Have you ever seen Flack perform? Seen her in class, seen the approach and dedication she brought to her work? Or have you ever worked within a large arts organisation and been subject to the internecine politics therein?

You did state that you thought she should have been aware of the larger economic crisis and effect on the arts in relation to her own predicament. Why the hell should she? When all is said and done Flack is a woman who needs to meet her rent, bills and living expenses; and now everything is a struggle, like for hundreds of thousands across the world laid off due to factors no fault of their own.

And why should she shut up and play the good girl? It's a role corps dancers play their entire lives - like Helene I'm glad she was so candid. The economic reasons given to sack almost a tenth of the roster do seem specious when a large spate of hirings followed. And what do NYCB intend to do when the year is up and they have to offer contracts? Is there going to be an endless rolling of apprentices till the corps is nothing but a background for soloists and principals?

As many have stated the talent in the principal level is rife with dancers who frankly should have retired and are untouchable.

I very much doubt Flack wants to be part of the arts scene anymore. This interview had an "end of the affair" feeling and good for Flack, I'm so glad there are people unafraid to stand up be counted and blow the whistle. It's only through people brave enough to say "I was there and it stank" that change ever comes. And having seen NYCB perform on several occasions I agree, "prestigious" means nothing if that prestige is varying degrees of brilliance versus mediocrity cruising on an illustrious past.

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Like, say, being arrested for felony cocaine possession?

Tutu --

Arrested, yes. But the verdict was "disorderly conduct, " as reported in many NYC papers.

I don't think snarky has a place on this board (especially when posters don't know all of the facts).

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Just a clarification:

I employed the "dead wood" phrase but it wasn't my opinion of the affected dancers. I was merely trying to articulate a potential mindset on the part of management.

I'm sort of puzzled by the suggestion made several times in this thread that we now know that cuts to NYCB were not really financially motivated, that there is "more" behind the company's motives. (Flack says so pretty directly, but her statement doesn't puzzle me because I more or less understand her emotions.) But to take a few steps back...

In my work place, cuts have taken place due to the financial crisis. Once a decision had to be made who to let go, what to cut etc. the managers in question brought various criteria to bear--who could be spared, who couldn't be spared, who was most productive, "efficiency indices" etc.--and they made the cuts while still doing some hiring in areas that they felt could not be left to stagnate entirely.

Do I agree with all of their criteria and think they made the best decisions? Certainly not. I could give an interview in which I sound at least as angry as Rachel Flack and I still have my job! But I don't think there was anything "shady" in what they did or the reasons they gave: the financial crisis led to cuts, but the cuts were still made using criteria that, in different circumstances, would not have been brought to bear.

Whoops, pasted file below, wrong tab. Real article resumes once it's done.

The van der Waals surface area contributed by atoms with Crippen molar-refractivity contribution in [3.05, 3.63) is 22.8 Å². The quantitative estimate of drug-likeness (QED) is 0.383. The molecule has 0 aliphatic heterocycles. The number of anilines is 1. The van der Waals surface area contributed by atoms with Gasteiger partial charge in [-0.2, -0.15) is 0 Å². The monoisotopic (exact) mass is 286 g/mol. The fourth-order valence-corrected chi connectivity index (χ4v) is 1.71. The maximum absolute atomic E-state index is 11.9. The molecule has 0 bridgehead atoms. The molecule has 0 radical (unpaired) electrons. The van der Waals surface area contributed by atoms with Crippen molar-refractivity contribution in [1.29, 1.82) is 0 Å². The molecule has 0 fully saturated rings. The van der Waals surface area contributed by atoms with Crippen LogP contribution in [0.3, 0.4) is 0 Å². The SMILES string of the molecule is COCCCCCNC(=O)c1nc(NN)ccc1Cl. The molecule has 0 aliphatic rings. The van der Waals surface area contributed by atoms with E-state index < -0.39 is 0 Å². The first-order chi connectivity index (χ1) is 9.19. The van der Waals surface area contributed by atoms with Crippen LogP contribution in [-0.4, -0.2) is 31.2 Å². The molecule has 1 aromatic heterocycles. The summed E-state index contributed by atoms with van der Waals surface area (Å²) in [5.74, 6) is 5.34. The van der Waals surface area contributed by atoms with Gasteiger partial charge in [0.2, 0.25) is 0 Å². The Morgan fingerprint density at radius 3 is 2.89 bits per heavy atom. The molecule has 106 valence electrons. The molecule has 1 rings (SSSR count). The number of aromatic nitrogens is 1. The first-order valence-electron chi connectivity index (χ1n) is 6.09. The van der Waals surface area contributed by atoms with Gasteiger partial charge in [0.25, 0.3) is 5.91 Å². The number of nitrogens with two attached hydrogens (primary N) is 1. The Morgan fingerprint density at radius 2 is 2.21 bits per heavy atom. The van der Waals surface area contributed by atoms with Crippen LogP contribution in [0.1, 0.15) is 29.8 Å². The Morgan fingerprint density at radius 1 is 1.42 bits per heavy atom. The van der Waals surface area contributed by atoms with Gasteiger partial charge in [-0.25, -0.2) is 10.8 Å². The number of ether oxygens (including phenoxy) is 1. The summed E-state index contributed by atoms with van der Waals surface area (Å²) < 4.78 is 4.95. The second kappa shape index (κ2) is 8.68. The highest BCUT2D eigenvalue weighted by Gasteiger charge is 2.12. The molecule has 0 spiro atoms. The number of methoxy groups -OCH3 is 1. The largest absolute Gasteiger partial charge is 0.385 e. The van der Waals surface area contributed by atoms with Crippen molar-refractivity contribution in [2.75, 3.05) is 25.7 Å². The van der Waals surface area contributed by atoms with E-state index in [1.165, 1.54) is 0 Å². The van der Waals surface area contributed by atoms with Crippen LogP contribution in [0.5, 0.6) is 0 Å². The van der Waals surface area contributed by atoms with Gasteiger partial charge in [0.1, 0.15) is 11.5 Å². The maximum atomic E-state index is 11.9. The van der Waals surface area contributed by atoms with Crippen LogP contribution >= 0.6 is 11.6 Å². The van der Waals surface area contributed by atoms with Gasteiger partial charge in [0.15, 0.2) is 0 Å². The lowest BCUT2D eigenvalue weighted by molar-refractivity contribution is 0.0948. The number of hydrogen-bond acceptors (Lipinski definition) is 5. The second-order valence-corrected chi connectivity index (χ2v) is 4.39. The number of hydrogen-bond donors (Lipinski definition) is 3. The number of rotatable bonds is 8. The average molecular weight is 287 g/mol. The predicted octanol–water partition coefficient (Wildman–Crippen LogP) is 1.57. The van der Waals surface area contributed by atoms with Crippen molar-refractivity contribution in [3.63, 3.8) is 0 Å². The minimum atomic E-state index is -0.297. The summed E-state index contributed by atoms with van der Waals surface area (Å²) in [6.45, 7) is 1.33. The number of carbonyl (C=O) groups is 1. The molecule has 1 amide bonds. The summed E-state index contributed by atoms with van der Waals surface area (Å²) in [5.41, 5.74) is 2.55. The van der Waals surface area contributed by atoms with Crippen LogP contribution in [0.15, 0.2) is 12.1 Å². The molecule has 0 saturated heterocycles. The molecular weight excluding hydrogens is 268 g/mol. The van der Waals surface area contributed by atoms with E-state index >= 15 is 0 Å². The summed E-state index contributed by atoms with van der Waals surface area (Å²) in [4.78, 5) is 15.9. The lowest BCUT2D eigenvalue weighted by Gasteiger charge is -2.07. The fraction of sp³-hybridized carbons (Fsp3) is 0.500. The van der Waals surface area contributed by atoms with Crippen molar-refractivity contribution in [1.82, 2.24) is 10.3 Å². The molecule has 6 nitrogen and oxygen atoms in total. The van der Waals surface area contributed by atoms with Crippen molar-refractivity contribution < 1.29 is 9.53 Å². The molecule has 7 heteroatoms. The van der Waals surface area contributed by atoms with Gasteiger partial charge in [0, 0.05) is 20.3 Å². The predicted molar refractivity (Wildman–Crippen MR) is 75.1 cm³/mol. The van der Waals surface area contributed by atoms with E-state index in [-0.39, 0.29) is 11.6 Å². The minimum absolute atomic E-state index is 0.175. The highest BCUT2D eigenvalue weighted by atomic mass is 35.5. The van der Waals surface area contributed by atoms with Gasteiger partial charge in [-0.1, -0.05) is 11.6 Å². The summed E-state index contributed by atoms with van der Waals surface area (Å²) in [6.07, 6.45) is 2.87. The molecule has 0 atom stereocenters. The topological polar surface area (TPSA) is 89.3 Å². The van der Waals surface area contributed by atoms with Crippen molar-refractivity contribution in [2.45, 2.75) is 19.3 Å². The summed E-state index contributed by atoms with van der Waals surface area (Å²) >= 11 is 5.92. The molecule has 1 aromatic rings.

In other words, I don't think there is anything "shady" or dishonest about NYCB announcing the cuts were taking place for financial reasons. In the context of financial crisis -- facing the reality of having to choose who/what to cut -- management inevitably set some criteria. Publicly emphasizing the financial motive might, and I think should, be seen as a way to protect the dancers by acknowledging that they would not, under other circumstances, have been cut.

As a matter of course, cuts made in such circumstances are going to be problematic. If they weren't--well, it wouldn't take a financial crisis for them to occur. The fact that Martins met with each dancer individually is decidedly to his credit, but the truth is there is no nice way to lay people off; it's not a nice thing to do or to have to do. (One at least recalls that management at NYCB, including Martins, has taken a ten percent pay cut.)

Now perhaps I or someone else would have employed different criteria when deciding who/what to cut at NYCB, but it would hardly be better to have the company be deliberately arbitrary just so one could say "ah it really was purely financial and nothing else was involved."

(To get more speculative: depending on the timing of Flack's narrative, it's even possible that Martins really was, at one point, willing to consider her for a feature role, but then when the financial crisis hit, realized he saw her as someone he might in the coming weeks/months be cutting from the company and thus was not prepared to invest in her...I'm not saying that's how it happened. Rather, the point is we don't know. Of course, it's understandable that she experienced the scenario she describes as puzzling and dishonest.)

Now it's also true that some institutions use financial crises as an excuse to do 'dirty work'--cut things they wanted to cut anyway etc.--but usually there is a pretty clear trail of evidence. It's fair enough to debate Martins' leadership, but I don't see any reason to believe that he "wanted" to cut a bunch of dancers from his corps...

Just to be clear Drew -- I think management at City Ballet would have stumbled along with its bloated number of dancers (101!) in the absence of the economic crisis. And I have maintained all along that balancing the needs of the company vs. the needs of the individual dancers was and is a perfectly defensible thing.